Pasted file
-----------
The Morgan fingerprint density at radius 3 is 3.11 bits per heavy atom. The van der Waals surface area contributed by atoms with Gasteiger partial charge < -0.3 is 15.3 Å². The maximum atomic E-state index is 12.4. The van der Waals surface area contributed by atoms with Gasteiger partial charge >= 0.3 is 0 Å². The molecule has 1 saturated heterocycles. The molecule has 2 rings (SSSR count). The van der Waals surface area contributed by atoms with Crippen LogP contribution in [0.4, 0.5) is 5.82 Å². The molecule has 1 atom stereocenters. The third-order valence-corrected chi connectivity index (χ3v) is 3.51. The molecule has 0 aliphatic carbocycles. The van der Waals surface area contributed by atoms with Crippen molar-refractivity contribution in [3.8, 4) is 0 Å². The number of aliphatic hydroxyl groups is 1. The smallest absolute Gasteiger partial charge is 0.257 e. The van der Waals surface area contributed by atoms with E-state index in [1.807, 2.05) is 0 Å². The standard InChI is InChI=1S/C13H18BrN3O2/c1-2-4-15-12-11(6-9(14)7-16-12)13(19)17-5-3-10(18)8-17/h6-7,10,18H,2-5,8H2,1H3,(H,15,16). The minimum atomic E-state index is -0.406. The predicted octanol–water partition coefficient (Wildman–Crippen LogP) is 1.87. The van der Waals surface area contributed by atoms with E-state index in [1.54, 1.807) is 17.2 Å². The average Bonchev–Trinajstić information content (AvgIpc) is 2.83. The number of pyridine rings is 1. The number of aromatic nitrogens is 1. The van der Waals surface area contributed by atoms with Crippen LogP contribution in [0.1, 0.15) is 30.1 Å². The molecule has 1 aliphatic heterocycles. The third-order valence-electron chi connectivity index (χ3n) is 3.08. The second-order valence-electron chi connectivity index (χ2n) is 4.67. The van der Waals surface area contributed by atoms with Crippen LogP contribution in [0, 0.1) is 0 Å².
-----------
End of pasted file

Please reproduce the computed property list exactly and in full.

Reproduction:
The Morgan fingerprint density at radius 3 is 3.11 bits per heavy atom. The van der Waals surface area contributed by atoms with Gasteiger partial charge < -0.3 is 15.3 Å². The maximum atomic E-state index is 12.4. The van der Waals surface area contributed by atoms with Gasteiger partial charge >= 0.3 is 0 Å². The molecule has 1 saturated heterocycles. The molecule has 2 rings (SSSR count). The van der Waals surface area contributed by atoms with Crippen LogP contribution in [0.4, 0.5) is 5.82 Å². The molecule has 1 atom stereocenters. The third-order valence-corrected chi connectivity index (χ3v) is 3.51. The molecule has 0 aliphatic carbocycles. The van der Waals surface area contributed by atoms with Crippen molar-refractivity contribution in [3.8, 4) is 0 Å². The number of aliphatic hydroxyl groups is 1. The smallest absolute Gasteiger partial charge is 0.257 e. The van der Waals surface area contributed by atoms with E-state index in [1.807, 2.05) is 0 Å². The standard InChI is InChI=1S/C13H18BrN3O2/c1-2-4-15-12-11(6-9(14)7-16-12)13(19)17-5-3-10(18)8-17/h6-7,10,18H,2-5,8H2,1H3,(H,15,16). The minimum atomic E-state index is -0.406. The predicted octanol–water partition coefficient (Wildman–Crippen LogP) is 1.87. The van der Waals surface area contributed by atoms with E-state index in [1.54, 1.807) is 17.2 Å². The average Bonchev–Trinajstić information content (AvgIpc) is 2.83. The number of pyridine rings is 1. The number of aromatic nitrogens is 1. The van der Waals surface area contributed by atoms with Crippen LogP contribution in [0.1, 0.15) is 30.1 Å². The molecule has 1 aliphatic heterocycles. The third-order valence-electron chi connectivity index (χ3n) is 3.08. The second-order valence-electron chi connectivity index (χ2n) is 4.67. The van der Waals surface area contributed by atoms with Crippen LogP contribution in [0, 0.1) is 0 Å².